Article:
There is an appalling distance between here and the countless planets we're discovering around stars other than our Sun. At first glance we can never span those light years. At second glance however...
"The 100-year Starship" is the name of now-culminating project that mustered a handful of scientists and science fiction writers to contemplate how humanity might, over the coming century, realistically develop the ability to escape our Solar System and travel the light years to others.
Participants included scientists such as Freeman Dyson and Martin Rees and writers such as Gregory Benford and Neal Stephenson. The professional futurist in the group was Peter Schwartz, who contributed scenarios playing out four futures of starship ambitions. To his surprise, exploring the scenarios suggested that getting effective star travel over the coming century or two is not a long shot. Even by widely divergent paths, it looks like a near certainty.
Schwartz's SALT talk will report on the exciting work by the 19 participants and spell out the logics of his scenarios. The new book from the project, Starship Century: Toward the Grandest Horizon, will be available at the event.
Peter Schwartz is co-founder and chairman of Global Business Network (GBN), a unique membership organization and worldwide network of strategists, business executives, scientists, and artists based in Emeryville, California.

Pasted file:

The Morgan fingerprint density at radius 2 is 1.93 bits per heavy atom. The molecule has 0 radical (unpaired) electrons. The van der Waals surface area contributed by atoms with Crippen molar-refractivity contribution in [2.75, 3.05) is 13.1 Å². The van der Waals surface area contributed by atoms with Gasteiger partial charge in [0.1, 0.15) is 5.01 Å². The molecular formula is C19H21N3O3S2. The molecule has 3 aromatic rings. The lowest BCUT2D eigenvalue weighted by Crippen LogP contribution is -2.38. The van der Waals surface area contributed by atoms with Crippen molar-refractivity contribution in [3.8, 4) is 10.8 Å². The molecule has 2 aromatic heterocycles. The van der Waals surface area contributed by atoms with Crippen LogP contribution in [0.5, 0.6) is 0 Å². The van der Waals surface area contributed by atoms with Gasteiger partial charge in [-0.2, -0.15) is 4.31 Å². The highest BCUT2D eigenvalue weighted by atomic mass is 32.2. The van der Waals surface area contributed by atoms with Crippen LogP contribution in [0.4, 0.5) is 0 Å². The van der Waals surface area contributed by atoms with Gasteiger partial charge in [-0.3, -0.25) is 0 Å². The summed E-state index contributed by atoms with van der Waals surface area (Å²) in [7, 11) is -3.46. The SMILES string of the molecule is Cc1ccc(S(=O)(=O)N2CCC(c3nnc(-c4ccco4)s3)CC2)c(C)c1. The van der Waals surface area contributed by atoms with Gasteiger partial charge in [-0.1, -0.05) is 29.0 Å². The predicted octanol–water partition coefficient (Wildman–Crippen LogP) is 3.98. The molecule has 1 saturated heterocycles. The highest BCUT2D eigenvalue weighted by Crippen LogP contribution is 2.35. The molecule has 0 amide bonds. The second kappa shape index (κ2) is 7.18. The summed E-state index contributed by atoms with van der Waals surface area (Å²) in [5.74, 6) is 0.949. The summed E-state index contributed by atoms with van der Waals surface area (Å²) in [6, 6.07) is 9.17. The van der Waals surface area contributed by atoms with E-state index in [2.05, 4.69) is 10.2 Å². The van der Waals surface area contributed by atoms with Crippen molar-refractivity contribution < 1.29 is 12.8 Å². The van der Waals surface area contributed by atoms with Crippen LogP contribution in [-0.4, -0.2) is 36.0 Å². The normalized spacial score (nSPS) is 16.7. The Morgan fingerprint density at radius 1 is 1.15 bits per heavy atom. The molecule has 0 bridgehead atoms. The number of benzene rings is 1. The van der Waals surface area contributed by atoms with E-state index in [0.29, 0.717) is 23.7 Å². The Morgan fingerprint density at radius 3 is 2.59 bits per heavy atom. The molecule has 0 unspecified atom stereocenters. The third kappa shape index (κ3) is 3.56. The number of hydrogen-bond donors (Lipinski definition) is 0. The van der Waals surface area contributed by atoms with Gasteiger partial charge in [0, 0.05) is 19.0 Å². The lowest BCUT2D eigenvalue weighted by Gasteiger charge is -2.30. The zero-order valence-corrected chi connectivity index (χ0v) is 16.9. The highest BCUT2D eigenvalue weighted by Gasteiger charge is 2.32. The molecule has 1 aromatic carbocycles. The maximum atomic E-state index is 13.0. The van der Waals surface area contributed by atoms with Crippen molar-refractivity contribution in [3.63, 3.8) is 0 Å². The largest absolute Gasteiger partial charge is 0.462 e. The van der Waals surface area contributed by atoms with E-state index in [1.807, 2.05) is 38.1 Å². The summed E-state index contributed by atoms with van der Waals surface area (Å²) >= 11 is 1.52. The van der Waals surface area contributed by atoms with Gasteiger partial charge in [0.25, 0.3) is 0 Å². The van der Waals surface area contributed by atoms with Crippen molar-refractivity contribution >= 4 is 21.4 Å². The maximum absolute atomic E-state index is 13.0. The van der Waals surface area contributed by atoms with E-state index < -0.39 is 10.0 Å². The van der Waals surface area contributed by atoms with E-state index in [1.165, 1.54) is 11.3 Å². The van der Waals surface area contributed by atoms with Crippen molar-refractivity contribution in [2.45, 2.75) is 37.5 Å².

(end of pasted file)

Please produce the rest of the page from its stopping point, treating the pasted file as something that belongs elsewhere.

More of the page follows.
Established in 1988, GBN specializes in corporate scenario planning and research on the future of the business environment. From 1982 to 1986, Schwartz headed scenario planning for the Royal Dutch/ Shell Group of Companies in London. His team conducted comprehensive analyses of the global business and political environment and worked with senior management to create successful strategies.
Before joining Royal Dutch/ Shell, Schwartz directed the Strategic Environment Center at SRI International. The Center researched the business milieu, lifestyles, and consumer values, and conducted scenario planning for corporate and government clients.
Schwartz is the co-author of both The Long Boom, and When Good Companies Do Bad Things: Responsibility and Risk in an Age of Globalization. Schwartz is also the author of The Art of the Long View: Planning for the Future in an Uncertain World. This seminal publication on scenario planning has been translated into Dutch, Portuguese, and Chinese.
Schwartz also co-authored Seven Tomorrows: Toward a Voluntary History with James Ogilvy and Paul Hawken in 1982, and The Emergent Paradigm: Changing Patterns of Thought and Belie with James Ogilvy in 1979. He has published and lectured widely and served as a script consultant on the films War Games and Sneakers. Schwartz received a BS in aeronautical engineering and astronautics from Rensselaer Polytechnic Institute.